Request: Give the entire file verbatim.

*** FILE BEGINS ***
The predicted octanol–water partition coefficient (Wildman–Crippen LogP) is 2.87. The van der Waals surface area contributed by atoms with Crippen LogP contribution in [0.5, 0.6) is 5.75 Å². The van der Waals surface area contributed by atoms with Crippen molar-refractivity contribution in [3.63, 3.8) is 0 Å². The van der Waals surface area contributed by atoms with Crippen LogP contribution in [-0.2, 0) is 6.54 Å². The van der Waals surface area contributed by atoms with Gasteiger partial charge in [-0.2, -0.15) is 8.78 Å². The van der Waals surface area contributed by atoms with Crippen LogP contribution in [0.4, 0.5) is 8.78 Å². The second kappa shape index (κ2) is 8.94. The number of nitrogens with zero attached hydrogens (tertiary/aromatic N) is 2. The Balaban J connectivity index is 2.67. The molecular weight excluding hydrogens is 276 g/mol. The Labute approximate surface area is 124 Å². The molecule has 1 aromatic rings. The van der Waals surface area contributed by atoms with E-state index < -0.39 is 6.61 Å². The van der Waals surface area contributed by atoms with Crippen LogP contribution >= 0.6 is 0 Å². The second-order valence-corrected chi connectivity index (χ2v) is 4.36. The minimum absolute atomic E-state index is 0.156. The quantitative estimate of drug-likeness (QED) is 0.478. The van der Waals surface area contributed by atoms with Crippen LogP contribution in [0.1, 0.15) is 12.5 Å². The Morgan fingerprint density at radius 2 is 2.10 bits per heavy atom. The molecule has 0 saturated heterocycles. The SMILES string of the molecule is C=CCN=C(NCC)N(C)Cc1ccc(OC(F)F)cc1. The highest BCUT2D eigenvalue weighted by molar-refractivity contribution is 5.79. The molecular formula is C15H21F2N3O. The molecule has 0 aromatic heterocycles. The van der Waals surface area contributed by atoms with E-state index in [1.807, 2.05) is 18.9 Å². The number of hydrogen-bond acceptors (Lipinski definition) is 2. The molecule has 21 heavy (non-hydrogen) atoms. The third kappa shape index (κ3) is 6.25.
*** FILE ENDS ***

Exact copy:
The predicted octanol–water partition coefficient (Wildman–Crippen LogP) is 2.87. The van der Waals surface area contributed by atoms with Crippen LogP contribution in [0.5, 0.6) is 5.75 Å². The van der Waals surface area contributed by atoms with Crippen molar-refractivity contribution in [3.63, 3.8) is 0 Å². The van der Waals surface area contributed by atoms with Crippen LogP contribution in [-0.2, 0) is 6.54 Å². The van der Waals surface area contributed by atoms with Gasteiger partial charge in [-0.2, -0.15) is 8.78 Å². The van der Waals surface area contributed by atoms with Crippen LogP contribution in [0.4, 0.5) is 8.78 Å². The second kappa shape index (κ2) is 8.94. The number of nitrogens with zero attached hydrogens (tertiary/aromatic N) is 2. The Balaban J connectivity index is 2.67. The molecular weight excluding hydrogens is 276 g/mol. The Labute approximate surface area is 124 Å². The molecule has 1 aromatic rings. The van der Waals surface area contributed by atoms with E-state index < -0.39 is 6.61 Å². The van der Waals surface area contributed by atoms with Crippen LogP contribution >= 0.6 is 0 Å². The second-order valence-corrected chi connectivity index (χ2v) is 4.36. The minimum absolute atomic E-state index is 0.156. The quantitative estimate of drug-likeness (QED) is 0.478. The van der Waals surface area contributed by atoms with Crippen LogP contribution in [0.1, 0.15) is 12.5 Å². The Morgan fingerprint density at radius 2 is 2.10 bits per heavy atom. The molecule has 0 saturated heterocycles. The SMILES string of the molecule is C=CCN=C(NCC)N(C)Cc1ccc(OC(F)F)cc1. The highest BCUT2D eigenvalue weighted by molar-refractivity contribution is 5.79. The molecular formula is C15H21F2N3O. The molecule has 0 aromatic heterocycles. The van der Waals surface area contributed by atoms with E-state index in [1.807, 2.05) is 18.9 Å². The number of hydrogen-bond acceptors (Lipinski definition) is 2. The molecule has 21 heavy (non-hydrogen) atoms. The third kappa shape index (κ3) is 6.25.